Wednesday 13 – Friday 15 June 2018 | International Convention Centre, Sydney

Dr Alison McCarthy

Research Fellow, University of Southern Queensland

Dr Alison McCarthy

Research Fellow, University of Southern Queensland

Dr Alison McCarthy is an irrigation and mechatronic Research Fellow within the National Centre for Engineering in Agriculture at the University of Southern Queensland in Toowoomba.  She has a BEng (Hons) in Mechatronics and PhD in Irrigation Engineering from the University of Southern Queensland.  She has been involved with research projects in the cotton industry since 2007 funded by the Cotton Research and Development Corporation.  This research has led to the development of real-time adaptive control and low cost camera-based sensing systems to reduce labour in plant growth monitoring, and improve and potentially optimise the irrigation of field crops. Her current projects involve the variable-rate irrigation of cotton, dairy, horticulture and sugarcane crops via lateral move and centre pivot irrigation machines and surface irrigation systems.

Where: International Convention Centre, Sydney – Room E5.2 – E5.3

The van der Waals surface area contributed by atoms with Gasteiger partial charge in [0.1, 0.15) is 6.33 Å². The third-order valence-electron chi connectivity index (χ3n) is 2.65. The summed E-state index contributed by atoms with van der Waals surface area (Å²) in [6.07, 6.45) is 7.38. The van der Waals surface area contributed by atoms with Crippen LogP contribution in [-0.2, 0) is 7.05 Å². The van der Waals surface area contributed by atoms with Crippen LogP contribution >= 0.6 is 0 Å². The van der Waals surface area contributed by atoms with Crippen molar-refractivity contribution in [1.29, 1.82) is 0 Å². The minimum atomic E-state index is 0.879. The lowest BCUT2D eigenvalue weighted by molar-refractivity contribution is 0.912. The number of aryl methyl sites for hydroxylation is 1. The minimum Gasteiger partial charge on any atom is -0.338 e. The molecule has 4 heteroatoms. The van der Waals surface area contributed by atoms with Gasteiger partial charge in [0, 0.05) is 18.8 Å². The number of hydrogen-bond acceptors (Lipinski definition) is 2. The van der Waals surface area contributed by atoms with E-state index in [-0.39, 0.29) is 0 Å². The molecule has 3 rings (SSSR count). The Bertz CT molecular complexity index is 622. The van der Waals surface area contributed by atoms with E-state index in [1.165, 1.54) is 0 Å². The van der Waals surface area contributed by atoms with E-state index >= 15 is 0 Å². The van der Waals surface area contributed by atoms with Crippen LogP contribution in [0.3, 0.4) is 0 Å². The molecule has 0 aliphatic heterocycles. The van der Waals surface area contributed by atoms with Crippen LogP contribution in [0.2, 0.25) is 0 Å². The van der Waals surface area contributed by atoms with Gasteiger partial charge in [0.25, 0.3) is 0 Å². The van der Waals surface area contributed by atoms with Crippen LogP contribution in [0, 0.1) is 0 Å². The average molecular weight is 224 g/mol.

When: Day 1 – Wednesday, 13 June 2018, 16.00 – 16.30

Abstract Outline: Variable-rate irrigation technology typically reports yield improvements and water savings of up to 20%. This is through reduced under- and over-watering within spatially variably fields. However, these have low uptake in industry because of upfront cost and lack of decision support in determining irrigation prescription maps. NCEA has developed an automated irrigation control system ‘VARIwise’ that develops irrigation prescription maps from: real-time soil and weather sensors; infield camera imagery; and adaptive control strategy.

This presentation presents an overview of the trials conducted in 2016/17 for the cotton and dairy pasture industries. Weather stations, soil moisture and irrigation machine-mounted cameras for plant growth tracking were installed. Image analysis algorithms were developed to detect cotton flowering and fruiting and perennial ryegrass height, density and colour. Adaptive control strategies automatically analyse the incoming data and develop an irrigation prescription map. This map is then automatically and remotely transferred to the variable-rate control panel.

For the 2017/18 season, the sensor data pre-processing, image analysis algorithms, adaptive control algorithms, and irrigation prescription map development procedures have been transferred to execute on a server. This presentation will also discuss the implementation of these algorithms for automated analysis across the multiple sites as data inputs are received.

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